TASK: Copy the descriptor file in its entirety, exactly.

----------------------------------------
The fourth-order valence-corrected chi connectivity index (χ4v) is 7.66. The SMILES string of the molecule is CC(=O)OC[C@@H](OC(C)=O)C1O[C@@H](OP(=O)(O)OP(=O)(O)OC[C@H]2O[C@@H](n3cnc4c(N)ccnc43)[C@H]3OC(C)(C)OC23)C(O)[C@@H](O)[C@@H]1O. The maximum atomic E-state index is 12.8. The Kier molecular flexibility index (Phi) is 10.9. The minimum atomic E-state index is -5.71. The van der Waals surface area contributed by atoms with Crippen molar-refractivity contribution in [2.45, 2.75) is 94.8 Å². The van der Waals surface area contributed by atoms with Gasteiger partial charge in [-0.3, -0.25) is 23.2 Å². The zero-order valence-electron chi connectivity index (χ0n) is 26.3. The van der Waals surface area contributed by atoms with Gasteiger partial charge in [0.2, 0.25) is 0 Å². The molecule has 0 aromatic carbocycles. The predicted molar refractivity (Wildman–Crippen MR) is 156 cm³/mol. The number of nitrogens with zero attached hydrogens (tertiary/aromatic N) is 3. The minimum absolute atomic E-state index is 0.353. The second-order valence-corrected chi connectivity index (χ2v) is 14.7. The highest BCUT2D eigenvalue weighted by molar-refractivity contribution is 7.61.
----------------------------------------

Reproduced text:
The fourth-order valence-corrected chi connectivity index (χ4v) is 7.66. The SMILES string of the molecule is CC(=O)OC[C@@H](OC(C)=O)C1O[C@@H](OP(=O)(O)OP(=O)(O)OC[C@H]2O[C@@H](n3cnc4c(N)ccnc43)[C@H]3OC(C)(C)OC23)C(O)[C@@H](O)[C@@H]1O. The maximum atomic E-state index is 12.8. The Kier molecular flexibility index (Phi) is 10.9. The minimum atomic E-state index is -5.71. The van der Waals surface area contributed by atoms with Crippen molar-refractivity contribution in [2.45, 2.75) is 94.8 Å². The van der Waals surface area contributed by atoms with Gasteiger partial charge in [-0.3, -0.25) is 23.2 Å². The zero-order valence-electron chi connectivity index (χ0n) is 26.3. The van der Waals surface area contributed by atoms with Gasteiger partial charge in [0.2, 0.25) is 0 Å². The molecule has 0 aromatic carbocycles. The predicted molar refractivity (Wildman–Crippen MR) is 156 cm³/mol. The number of nitrogens with zero attached hydrogens (tertiary/aromatic N) is 3. The minimum absolute atomic E-state index is 0.353. The second-order valence-corrected chi connectivity index (χ2v) is 14.7. The highest BCUT2D eigenvalue weighted by molar-refractivity contribution is 7.61.